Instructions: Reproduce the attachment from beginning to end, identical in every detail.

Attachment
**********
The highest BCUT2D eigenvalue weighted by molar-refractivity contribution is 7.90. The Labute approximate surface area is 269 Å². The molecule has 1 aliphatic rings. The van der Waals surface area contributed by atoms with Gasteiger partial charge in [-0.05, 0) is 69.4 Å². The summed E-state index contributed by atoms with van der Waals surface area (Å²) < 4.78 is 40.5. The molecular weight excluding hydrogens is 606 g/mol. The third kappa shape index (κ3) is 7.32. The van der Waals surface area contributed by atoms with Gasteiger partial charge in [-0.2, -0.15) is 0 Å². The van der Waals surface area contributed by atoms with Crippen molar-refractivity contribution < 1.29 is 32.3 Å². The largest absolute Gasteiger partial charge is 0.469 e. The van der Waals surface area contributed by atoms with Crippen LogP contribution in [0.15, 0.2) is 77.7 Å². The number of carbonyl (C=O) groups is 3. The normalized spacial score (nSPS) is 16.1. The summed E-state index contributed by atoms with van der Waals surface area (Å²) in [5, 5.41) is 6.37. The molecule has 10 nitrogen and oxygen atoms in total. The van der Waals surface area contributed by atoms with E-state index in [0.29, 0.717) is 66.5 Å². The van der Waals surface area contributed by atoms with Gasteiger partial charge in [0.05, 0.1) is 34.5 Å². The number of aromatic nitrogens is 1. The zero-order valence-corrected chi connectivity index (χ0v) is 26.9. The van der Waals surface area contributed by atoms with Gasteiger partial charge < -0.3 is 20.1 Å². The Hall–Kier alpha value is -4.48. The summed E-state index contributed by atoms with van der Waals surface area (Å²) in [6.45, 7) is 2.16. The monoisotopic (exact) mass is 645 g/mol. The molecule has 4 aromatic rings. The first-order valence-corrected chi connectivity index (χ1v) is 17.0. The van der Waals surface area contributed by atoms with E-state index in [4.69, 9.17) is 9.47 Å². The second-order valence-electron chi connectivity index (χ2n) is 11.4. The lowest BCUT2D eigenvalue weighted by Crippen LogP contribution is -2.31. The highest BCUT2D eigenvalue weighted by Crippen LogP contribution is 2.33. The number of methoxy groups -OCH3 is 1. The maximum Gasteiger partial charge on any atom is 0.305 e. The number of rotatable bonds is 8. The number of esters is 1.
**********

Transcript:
The highest BCUT2D eigenvalue weighted by molar-refractivity contribution is 7.90. The Labute approximate surface area is 269 Å². The molecule has 1 aliphatic rings. The van der Waals surface area contributed by atoms with Gasteiger partial charge in [-0.05, 0) is 69.4 Å². The summed E-state index contributed by atoms with van der Waals surface area (Å²) < 4.78 is 40.5. The molecular weight excluding hydrogens is 606 g/mol. The third kappa shape index (κ3) is 7.32. The van der Waals surface area contributed by atoms with Gasteiger partial charge in [-0.2, -0.15) is 0 Å². The van der Waals surface area contributed by atoms with Crippen molar-refractivity contribution < 1.29 is 32.3 Å². The largest absolute Gasteiger partial charge is 0.469 e. The van der Waals surface area contributed by atoms with Crippen LogP contribution in [0.15, 0.2) is 77.7 Å². The number of carbonyl (C=O) groups is 3. The normalized spacial score (nSPS) is 16.1. The summed E-state index contributed by atoms with van der Waals surface area (Å²) in [5, 5.41) is 6.37. The molecule has 10 nitrogen and oxygen atoms in total. The van der Waals surface area contributed by atoms with E-state index in [0.29, 0.717) is 66.5 Å². The van der Waals surface area contributed by atoms with Gasteiger partial charge in [0.05, 0.1) is 34.5 Å². The number of aromatic nitrogens is 1. The zero-order valence-corrected chi connectivity index (χ0v) is 26.9. The van der Waals surface area contributed by atoms with Gasteiger partial charge < -0.3 is 20.1 Å². The Hall–Kier alpha value is -4.48. The summed E-state index contributed by atoms with van der Waals surface area (Å²) in [6.45, 7) is 2.16. The monoisotopic (exact) mass is 645 g/mol. The molecule has 4 aromatic rings. The first-order valence-corrected chi connectivity index (χ1v) is 17.0. The van der Waals surface area contributed by atoms with E-state index in [4.69, 9.17) is 9.47 Å². The second-order valence-electron chi connectivity index (χ2n) is 11.4. The lowest BCUT2D eigenvalue weighted by Crippen LogP contribution is -2.31. The highest BCUT2D eigenvalue weighted by Crippen LogP contribution is 2.33. The number of methoxy groups -OCH3 is 1. The maximum Gasteiger partial charge on any atom is 0.305 e. The number of rotatable bonds is 8. The number of esters is 1.